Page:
Nearly two thirds (61%) of IT decision makers believe their employees regularly circumvent company security policies, findings from Databarracks’ sixth Data Health Check report reveal. The recent Tesco Bank hack and scrutiny of Hillary Clinton’s use of a private server for email highlight that security is a concern for everyone and the behaviour of an individual can have far-reaching consequences for an organisation.
In the survey of over 350 UK IT decision makers, when asked how often they thought their employees flout security polices (such as taking company data offsite, fabricating or omitting information on sign-in sheets and keeping written records of passwords) 61% estimated it occurs at least once a month, with around a third (28%) saying it’s daily or more.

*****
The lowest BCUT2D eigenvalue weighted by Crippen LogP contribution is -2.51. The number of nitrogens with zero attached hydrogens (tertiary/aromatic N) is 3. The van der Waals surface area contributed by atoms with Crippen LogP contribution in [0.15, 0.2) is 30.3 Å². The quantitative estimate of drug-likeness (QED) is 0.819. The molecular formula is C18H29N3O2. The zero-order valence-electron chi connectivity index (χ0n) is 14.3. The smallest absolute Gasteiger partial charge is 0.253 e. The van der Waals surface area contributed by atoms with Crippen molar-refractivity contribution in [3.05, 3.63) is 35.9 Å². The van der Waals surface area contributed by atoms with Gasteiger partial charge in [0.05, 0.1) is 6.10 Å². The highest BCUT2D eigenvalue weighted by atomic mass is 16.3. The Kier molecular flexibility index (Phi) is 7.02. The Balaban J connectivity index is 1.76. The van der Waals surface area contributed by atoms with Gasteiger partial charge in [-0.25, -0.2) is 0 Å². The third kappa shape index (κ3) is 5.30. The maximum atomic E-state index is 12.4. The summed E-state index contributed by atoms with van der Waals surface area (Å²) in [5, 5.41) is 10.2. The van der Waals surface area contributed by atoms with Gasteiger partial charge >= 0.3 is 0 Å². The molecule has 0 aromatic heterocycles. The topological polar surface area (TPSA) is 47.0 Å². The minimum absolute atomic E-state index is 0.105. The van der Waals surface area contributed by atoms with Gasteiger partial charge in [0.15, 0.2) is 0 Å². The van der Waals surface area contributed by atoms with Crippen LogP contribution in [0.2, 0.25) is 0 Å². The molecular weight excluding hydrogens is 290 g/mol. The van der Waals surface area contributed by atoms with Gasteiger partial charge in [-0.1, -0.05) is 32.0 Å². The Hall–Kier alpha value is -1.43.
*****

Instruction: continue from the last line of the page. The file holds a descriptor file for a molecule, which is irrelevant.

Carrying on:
Over half (59%) have invested in safeguards in the past 12 months to protect against cyber threats like malware, viruses and phishing attacks. However, if employees are circumventing the security practices put in place, these investments could be in vain.
Oscar Arean, technical operations manager at Databarracks suggests communicating cyber risks more clearly throughout the organisation and opening a conversation with employees to improve the plans in place: “Employees that flout security policies are unlikely to be purposely trying to threaten the business – they either don’t know the consequences of their actions or they feel too restricted by the policies that are in place.
“Despite the rise in ransomware, there is a blind ignorance to security in the sense that people just don’t realise the consequences of the actions they take. Awareness training is used to address security concerns but is typically only done yearly or as part of the initial induction. In order for it to be effective, it needs to be carried out much more regularly.”